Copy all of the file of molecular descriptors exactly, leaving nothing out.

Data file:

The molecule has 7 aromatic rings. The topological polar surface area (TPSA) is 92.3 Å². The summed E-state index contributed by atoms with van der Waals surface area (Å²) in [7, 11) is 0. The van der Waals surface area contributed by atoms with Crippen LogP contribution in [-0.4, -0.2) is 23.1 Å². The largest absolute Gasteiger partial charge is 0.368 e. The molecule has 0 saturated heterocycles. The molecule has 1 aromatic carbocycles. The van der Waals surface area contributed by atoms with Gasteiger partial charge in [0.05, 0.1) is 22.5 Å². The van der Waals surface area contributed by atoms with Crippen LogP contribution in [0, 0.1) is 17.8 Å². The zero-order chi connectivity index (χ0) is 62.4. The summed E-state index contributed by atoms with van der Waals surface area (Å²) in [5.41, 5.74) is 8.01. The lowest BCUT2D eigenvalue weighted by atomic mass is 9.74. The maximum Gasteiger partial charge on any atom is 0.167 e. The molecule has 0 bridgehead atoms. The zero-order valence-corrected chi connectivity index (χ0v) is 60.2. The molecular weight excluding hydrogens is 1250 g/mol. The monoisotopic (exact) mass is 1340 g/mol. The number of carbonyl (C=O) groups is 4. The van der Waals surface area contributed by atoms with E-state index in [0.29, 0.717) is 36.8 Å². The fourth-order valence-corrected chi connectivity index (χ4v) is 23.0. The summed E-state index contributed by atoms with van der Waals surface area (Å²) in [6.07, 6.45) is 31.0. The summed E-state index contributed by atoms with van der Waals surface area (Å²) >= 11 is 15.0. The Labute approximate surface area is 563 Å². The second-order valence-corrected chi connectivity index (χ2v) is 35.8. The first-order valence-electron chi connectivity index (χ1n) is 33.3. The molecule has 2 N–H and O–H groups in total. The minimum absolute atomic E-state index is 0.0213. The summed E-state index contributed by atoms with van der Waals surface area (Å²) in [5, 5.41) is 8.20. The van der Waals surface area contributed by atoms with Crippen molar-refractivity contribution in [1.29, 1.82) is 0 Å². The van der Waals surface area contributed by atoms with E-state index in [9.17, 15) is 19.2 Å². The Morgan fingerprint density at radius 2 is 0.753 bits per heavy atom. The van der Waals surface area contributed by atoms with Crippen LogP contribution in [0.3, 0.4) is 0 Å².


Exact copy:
The molecule has 7 aromatic rings. The topological polar surface area (TPSA) is 92.3 Å². The summed E-state index contributed by atoms with van der Waals surface area (Å²) in [7, 11) is 0. The van der Waals surface area contributed by atoms with Crippen LogP contribution in [-0.4, -0.2) is 23.1 Å². The largest absolute Gasteiger partial charge is 0.368 e. The molecule has 0 saturated heterocycles. The molecule has 1 aromatic carbocycles. The van der Waals surface area contributed by atoms with Gasteiger partial charge in [0.05, 0.1) is 22.5 Å². The van der Waals surface area contributed by atoms with Crippen LogP contribution in [0, 0.1) is 17.8 Å². The zero-order chi connectivity index (χ0) is 62.4. The summed E-state index contributed by atoms with van der Waals surface area (Å²) in [5.41, 5.74) is 8.01. The lowest BCUT2D eigenvalue weighted by atomic mass is 9.74. The maximum Gasteiger partial charge on any atom is 0.167 e. The molecule has 0 bridgehead atoms. The zero-order valence-corrected chi connectivity index (χ0v) is 60.2. The molecular weight excluding hydrogens is 1250 g/mol. The monoisotopic (exact) mass is 1340 g/mol. The number of carbonyl (C=O) groups is 4. The van der Waals surface area contributed by atoms with E-state index in [0.29, 0.717) is 36.8 Å². The fourth-order valence-corrected chi connectivity index (χ4v) is 23.0. The summed E-state index contributed by atoms with van der Waals surface area (Å²) in [6.07, 6.45) is 31.0. The summed E-state index contributed by atoms with van der Waals surface area (Å²) >= 11 is 15.0. The Labute approximate surface area is 563 Å². The second-order valence-corrected chi connectivity index (χ2v) is 35.8. The first-order valence-electron chi connectivity index (χ1n) is 33.3. The molecule has 2 N–H and O–H groups in total. The minimum absolute atomic E-state index is 0.0213. The summed E-state index contributed by atoms with van der Waals surface area (Å²) in [5, 5.41) is 8.20. The van der Waals surface area contributed by atoms with Crippen molar-refractivity contribution in [1.29, 1.82) is 0 Å². The van der Waals surface area contributed by atoms with E-state index in [9.17, 15) is 19.2 Å². The Morgan fingerprint density at radius 2 is 0.753 bits per heavy atom. The van der Waals surface area contributed by atoms with Crippen LogP contribution in [0.3, 0.4) is 0 Å².